Chicken Coop & Disinfection

A chicken coop and any associated equipment can typically be effectively sanitized with just a thorough cleaning. (In this instance, sanitizing is defined as bringing the microorganism population down to a manageable level.)

Cleaning agents like soap and detergent do not serve as disinfectants, but after the coop’s dirt and waste have been fully cleaned away, the majority of microorganisms can no longer survive for very long.

However, cleaning is crucial after a disease outbreak or before putting used equipment in your chicken’s coop or surroundings.

Disinfecting, as opposed to sanitizing, involves using a method to either inactivate or destroy any microorganisms that may still be present after a thorough cleaning.

Not every disinfectant effectively combats every harmful organism.

A veterinarian can assist you in choosing the best disinfectant for your situation after a disease outbreak. Plus, the product’s label or info sheet for any specific disinfectant will notify you if it is effective against that pathogen after you obtain a positive diagnosis.

Chemical Disinfectants

A good disinfectant should be easy to apply, affordable, and effective against a variety of pathogens. It should also last for a while after application.

Suitable chemical disinfectants for use around chickens include the following:

Bleach (Sodium Hypochlorite)

Ordinary household bleach is one of the most widely accessible and reasonably priced disinfectants.

Warm water and bleach work best together. But because bleach evaporates quickly, make a fresh solution before each use. Use 1/4 cup of bleach per gallon of warm water while disinfecting the chicken coop.

Bleach’s main drawbacks are that it corrodes metal and irritates the skin, eyes, and respiratory system.

Household bleach, like Clorox and Purex, is made of sodium hypochlorite. However, there is another type of bleach made from chlorine dioxide.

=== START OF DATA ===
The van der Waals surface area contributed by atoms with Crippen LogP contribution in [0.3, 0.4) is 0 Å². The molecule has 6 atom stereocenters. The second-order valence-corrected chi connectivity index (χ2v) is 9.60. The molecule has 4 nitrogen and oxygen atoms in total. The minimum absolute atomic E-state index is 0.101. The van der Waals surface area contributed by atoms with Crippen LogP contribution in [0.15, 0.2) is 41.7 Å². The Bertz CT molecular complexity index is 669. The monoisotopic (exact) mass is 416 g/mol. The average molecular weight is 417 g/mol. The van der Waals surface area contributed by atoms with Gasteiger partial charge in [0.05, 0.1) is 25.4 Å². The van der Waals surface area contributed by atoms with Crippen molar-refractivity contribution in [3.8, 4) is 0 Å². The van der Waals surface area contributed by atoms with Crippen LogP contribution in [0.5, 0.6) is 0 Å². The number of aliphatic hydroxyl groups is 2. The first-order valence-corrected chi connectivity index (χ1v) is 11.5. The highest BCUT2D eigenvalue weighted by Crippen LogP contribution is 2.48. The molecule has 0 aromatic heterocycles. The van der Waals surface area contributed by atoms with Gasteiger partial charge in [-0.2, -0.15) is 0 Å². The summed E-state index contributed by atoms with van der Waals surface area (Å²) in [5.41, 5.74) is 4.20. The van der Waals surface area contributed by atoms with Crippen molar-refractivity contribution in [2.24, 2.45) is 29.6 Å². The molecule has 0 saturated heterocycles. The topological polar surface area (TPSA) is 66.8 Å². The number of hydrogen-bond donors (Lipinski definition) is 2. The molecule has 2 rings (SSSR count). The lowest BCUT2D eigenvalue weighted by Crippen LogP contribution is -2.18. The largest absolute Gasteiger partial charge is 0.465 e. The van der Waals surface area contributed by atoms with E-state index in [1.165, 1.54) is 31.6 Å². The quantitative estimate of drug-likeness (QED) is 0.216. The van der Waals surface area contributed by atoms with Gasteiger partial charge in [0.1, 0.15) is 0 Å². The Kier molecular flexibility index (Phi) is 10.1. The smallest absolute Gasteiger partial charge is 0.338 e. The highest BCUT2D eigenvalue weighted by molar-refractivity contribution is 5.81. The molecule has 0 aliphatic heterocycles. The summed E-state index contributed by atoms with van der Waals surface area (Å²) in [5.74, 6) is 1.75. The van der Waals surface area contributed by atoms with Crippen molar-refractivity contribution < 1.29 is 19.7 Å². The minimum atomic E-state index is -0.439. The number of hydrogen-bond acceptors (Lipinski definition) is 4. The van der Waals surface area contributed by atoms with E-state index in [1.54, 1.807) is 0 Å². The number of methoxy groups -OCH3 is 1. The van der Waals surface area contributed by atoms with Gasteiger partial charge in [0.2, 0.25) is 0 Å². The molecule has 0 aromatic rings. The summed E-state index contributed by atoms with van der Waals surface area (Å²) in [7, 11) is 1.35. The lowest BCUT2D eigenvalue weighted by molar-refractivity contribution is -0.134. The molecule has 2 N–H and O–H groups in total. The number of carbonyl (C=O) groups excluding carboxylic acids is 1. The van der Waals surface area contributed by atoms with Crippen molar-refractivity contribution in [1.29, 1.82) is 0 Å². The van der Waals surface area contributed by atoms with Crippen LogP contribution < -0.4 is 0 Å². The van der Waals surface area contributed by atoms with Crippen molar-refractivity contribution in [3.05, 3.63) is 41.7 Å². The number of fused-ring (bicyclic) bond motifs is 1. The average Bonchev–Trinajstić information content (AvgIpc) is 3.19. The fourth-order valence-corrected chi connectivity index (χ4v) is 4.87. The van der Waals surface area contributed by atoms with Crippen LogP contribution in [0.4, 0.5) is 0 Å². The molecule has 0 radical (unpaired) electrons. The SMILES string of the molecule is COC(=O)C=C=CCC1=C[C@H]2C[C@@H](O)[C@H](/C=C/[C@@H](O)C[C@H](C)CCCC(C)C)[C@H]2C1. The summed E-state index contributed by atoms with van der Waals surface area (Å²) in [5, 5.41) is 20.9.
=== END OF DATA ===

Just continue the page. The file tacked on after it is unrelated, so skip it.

Chlorine dioxide

Chlorine dioxide, like Oxine AH, is safer for both you and your chickens and is a stronger disinfectant than sodium hypochlorite. Additionally, it has no smell and is effective against a variety of bacteria, viruses, and fungi.

Due to the fact that only small concentrations are required, it is reasonably priced. However, it has the drawback of degrading quickly and not having any lasting effects.

White Vinegar

Household (white) vinegar contains acetic acid, which kills most bacteria and many fungi and viruses. It is biodegradable and deodorizing and at low strengths is nontoxic to humans and chickens.

However, even though people say to mix equal part water and vinegar to make a cleaning solution, the 5 percent acetic acid found in household vinegar must be used at full strength in order to be effective.

Lysol (Phenols)

When mixed according to the label’s instructions, phenols (like Lysol) are efficient against numerous viruses, fungi, and bacteria. It also has a lasting effect.

Their primary drawbacks include the fact that they are particularly hazardous to cats, are known to be carcinogenic, and are extremely irritating to the skin, eyes, and respiratory system.

Other Disinfectants

Of course, there are other types of disinfectants (Amazon) that you can use to clean your chicken coop.

The most popular are:

  • Citic Acid: Disinfectants using citric acid work quickly to kill bacteria, fungi, and viruses. They don’t need to be rinsed off after use and are safe for both people and chickens. They’re non-corrosive and efficient deodorizers. However, they can be very expensive.
  • Iodine: Organic iodines are the least hazardous to humans and chickens of any disinfectant used around poultry, but they can leave yellow or brown stains, making them impractical for routine application. They might also be pricey, however, they are occasionally prescribed for disinfection after a disease epidemic.
  • Quats: It is easy to find quaternary ammonium compounds (Quats), such as Germex and Roccal-D. Quats are deodorizing, noncorrosive, nonirritating, and only mildly toxic. They also leave no stains and no noticeable odor. However, these materials are poisonous to birds when inhaled or consumed. Therefore, it is essential to thoroughly rinse and dry the chicken coop after disinfection.